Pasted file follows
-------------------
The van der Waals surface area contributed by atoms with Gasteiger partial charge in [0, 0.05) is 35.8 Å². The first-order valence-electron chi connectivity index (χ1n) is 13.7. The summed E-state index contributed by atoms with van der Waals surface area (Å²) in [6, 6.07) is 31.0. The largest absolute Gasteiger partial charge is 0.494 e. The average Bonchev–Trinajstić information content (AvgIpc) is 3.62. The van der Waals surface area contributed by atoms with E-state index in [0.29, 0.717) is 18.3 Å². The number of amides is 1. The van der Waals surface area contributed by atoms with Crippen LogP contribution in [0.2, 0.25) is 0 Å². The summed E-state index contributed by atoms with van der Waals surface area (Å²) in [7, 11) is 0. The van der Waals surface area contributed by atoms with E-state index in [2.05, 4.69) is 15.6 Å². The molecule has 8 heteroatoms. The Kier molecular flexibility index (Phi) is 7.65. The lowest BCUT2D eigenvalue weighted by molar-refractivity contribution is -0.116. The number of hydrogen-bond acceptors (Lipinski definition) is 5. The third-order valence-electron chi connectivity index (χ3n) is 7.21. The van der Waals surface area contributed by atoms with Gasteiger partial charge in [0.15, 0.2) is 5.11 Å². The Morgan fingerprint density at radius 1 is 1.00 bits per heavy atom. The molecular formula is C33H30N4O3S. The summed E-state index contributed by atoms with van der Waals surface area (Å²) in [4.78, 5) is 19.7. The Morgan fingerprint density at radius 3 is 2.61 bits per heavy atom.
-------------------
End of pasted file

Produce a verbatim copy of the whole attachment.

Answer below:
The van der Waals surface area contributed by atoms with Gasteiger partial charge in [0, 0.05) is 35.8 Å². The first-order valence-electron chi connectivity index (χ1n) is 13.7. The summed E-state index contributed by atoms with van der Waals surface area (Å²) in [6, 6.07) is 31.0. The largest absolute Gasteiger partial charge is 0.494 e. The average Bonchev–Trinajstić information content (AvgIpc) is 3.62. The van der Waals surface area contributed by atoms with E-state index in [0.29, 0.717) is 18.3 Å². The number of amides is 1. The van der Waals surface area contributed by atoms with Crippen LogP contribution in [0.2, 0.25) is 0 Å². The summed E-state index contributed by atoms with van der Waals surface area (Å²) in [7, 11) is 0. The van der Waals surface area contributed by atoms with E-state index in [2.05, 4.69) is 15.6 Å². The molecule has 8 heteroatoms. The Kier molecular flexibility index (Phi) is 7.65. The lowest BCUT2D eigenvalue weighted by molar-refractivity contribution is -0.116. The number of hydrogen-bond acceptors (Lipinski definition) is 5. The third-order valence-electron chi connectivity index (χ3n) is 7.21. The van der Waals surface area contributed by atoms with Gasteiger partial charge in [0.15, 0.2) is 5.11 Å². The Morgan fingerprint density at radius 1 is 1.00 bits per heavy atom. The molecular formula is C33H30N4O3S. The summed E-state index contributed by atoms with van der Waals surface area (Å²) in [4.78, 5) is 19.7. The Morgan fingerprint density at radius 3 is 2.61 bits per heavy atom.